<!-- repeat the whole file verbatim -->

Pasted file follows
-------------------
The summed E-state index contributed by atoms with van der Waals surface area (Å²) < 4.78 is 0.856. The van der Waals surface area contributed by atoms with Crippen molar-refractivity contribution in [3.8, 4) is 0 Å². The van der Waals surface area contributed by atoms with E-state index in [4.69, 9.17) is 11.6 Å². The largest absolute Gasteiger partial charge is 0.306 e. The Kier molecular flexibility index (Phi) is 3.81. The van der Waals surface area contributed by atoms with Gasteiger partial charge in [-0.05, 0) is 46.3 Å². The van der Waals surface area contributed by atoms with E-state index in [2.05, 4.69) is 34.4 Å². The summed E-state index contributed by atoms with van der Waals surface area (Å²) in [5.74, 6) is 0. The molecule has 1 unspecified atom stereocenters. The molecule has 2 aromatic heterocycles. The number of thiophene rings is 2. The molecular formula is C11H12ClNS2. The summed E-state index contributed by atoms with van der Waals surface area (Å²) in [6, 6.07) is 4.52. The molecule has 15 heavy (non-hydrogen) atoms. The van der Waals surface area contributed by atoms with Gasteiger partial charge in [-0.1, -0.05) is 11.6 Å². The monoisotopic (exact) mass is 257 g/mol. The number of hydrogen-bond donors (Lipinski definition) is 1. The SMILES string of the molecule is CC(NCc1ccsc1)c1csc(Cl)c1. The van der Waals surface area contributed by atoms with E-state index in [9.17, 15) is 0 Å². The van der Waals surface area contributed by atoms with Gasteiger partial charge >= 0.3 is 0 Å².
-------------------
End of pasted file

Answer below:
The summed E-state index contributed by atoms with van der Waals surface area (Å²) < 4.78 is 0.856. The van der Waals surface area contributed by atoms with Crippen molar-refractivity contribution in [3.8, 4) is 0 Å². The van der Waals surface area contributed by atoms with E-state index in [4.69, 9.17) is 11.6 Å². The largest absolute Gasteiger partial charge is 0.306 e. The Kier molecular flexibility index (Phi) is 3.81. The van der Waals surface area contributed by atoms with Gasteiger partial charge in [-0.05, 0) is 46.3 Å². The van der Waals surface area contributed by atoms with E-state index in [2.05, 4.69) is 34.4 Å². The summed E-state index contributed by atoms with van der Waals surface area (Å²) in [5.74, 6) is 0. The molecule has 1 unspecified atom stereocenters. The molecule has 2 aromatic heterocycles. The number of thiophene rings is 2. The molecular formula is C11H12ClNS2. The summed E-state index contributed by atoms with van der Waals surface area (Å²) in [6, 6.07) is 4.52. The molecule has 15 heavy (non-hydrogen) atoms. The van der Waals surface area contributed by atoms with Gasteiger partial charge in [-0.1, -0.05) is 11.6 Å². The monoisotopic (exact) mass is 257 g/mol. The number of hydrogen-bond donors (Lipinski definition) is 1. The SMILES string of the molecule is CC(NCc1ccsc1)c1csc(Cl)c1. The van der Waals surface area contributed by atoms with E-state index in [9.17, 15) is 0 Å². The van der Waals surface area contributed by atoms with Gasteiger partial charge >= 0.3 is 0 Å².